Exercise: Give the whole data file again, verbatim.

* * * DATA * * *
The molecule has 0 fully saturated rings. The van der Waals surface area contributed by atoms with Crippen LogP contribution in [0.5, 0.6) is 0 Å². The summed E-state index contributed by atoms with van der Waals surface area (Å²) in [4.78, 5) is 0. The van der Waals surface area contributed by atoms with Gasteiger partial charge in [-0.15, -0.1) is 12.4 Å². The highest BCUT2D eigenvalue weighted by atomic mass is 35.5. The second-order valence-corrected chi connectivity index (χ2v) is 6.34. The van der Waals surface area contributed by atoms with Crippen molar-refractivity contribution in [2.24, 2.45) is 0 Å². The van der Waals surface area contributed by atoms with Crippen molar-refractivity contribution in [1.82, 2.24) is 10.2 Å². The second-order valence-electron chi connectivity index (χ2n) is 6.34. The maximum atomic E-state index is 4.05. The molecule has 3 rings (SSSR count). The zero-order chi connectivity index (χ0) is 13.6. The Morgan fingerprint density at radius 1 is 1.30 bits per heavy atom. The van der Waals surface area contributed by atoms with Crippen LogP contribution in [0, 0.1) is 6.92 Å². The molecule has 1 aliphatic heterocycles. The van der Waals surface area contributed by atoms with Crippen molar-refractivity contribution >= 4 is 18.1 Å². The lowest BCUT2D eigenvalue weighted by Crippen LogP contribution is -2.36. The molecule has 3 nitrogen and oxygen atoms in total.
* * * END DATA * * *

The molecule has 0 fully saturated rings. The van der Waals surface area contributed by atoms with Crippen LogP contribution in [0.5, 0.6) is 0 Å². The summed E-state index contributed by atoms with van der Waals surface area (Å²) in [4.78, 5) is 0. The van der Waals surface area contributed by atoms with Gasteiger partial charge in [-0.15, -0.1) is 12.4 Å². The highest BCUT2D eigenvalue weighted by atomic mass is 35.5. The second-order valence-corrected chi connectivity index (χ2v) is 6.34. The van der Waals surface area contributed by atoms with Crippen molar-refractivity contribution in [2.24, 2.45) is 0 Å². The van der Waals surface area contributed by atoms with Crippen molar-refractivity contribution in [1.82, 2.24) is 10.2 Å². The second-order valence-electron chi connectivity index (χ2n) is 6.34. The maximum atomic E-state index is 4.05. The molecule has 3 rings (SSSR count). The zero-order chi connectivity index (χ0) is 13.6. The Morgan fingerprint density at radius 1 is 1.30 bits per heavy atom. The van der Waals surface area contributed by atoms with Crippen LogP contribution in [0, 0.1) is 6.92 Å². The molecule has 1 aliphatic heterocycles. The van der Waals surface area contributed by atoms with Crippen molar-refractivity contribution >= 4 is 18.1 Å². The lowest BCUT2D eigenvalue weighted by Crippen LogP contribution is -2.36. The molecule has 3 nitrogen and oxygen atoms in total.